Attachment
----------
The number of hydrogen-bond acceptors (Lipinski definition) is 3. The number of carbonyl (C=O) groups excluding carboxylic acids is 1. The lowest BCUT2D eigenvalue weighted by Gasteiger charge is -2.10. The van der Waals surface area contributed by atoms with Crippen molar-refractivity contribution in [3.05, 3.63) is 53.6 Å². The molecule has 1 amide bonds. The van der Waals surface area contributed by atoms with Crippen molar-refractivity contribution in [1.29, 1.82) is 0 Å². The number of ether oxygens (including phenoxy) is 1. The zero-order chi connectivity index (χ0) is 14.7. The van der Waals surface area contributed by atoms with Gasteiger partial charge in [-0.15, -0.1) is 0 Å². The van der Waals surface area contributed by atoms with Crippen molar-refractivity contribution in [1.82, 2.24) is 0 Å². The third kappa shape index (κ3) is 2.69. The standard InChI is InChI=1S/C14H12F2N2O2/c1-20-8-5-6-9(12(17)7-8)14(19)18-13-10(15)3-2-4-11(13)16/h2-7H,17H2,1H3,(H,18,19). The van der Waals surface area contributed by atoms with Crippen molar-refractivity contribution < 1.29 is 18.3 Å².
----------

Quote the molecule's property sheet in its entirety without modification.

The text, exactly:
The number of hydrogen-bond acceptors (Lipinski definition) is 3. The number of carbonyl (C=O) groups excluding carboxylic acids is 1. The lowest BCUT2D eigenvalue weighted by Gasteiger charge is -2.10. The van der Waals surface area contributed by atoms with Crippen molar-refractivity contribution in [3.05, 3.63) is 53.6 Å². The molecule has 1 amide bonds. The van der Waals surface area contributed by atoms with Crippen molar-refractivity contribution in [1.29, 1.82) is 0 Å². The number of ether oxygens (including phenoxy) is 1. The zero-order chi connectivity index (χ0) is 14.7. The van der Waals surface area contributed by atoms with Gasteiger partial charge in [-0.15, -0.1) is 0 Å². The van der Waals surface area contributed by atoms with Crippen molar-refractivity contribution in [1.82, 2.24) is 0 Å². The third kappa shape index (κ3) is 2.69. The standard InChI is InChI=1S/C14H12F2N2O2/c1-20-8-5-6-9(12(17)7-8)14(19)18-13-10(15)3-2-4-11(13)16/h2-7H,17H2,1H3,(H,18,19). The van der Waals surface area contributed by atoms with Crippen molar-refractivity contribution < 1.29 is 18.3 Å².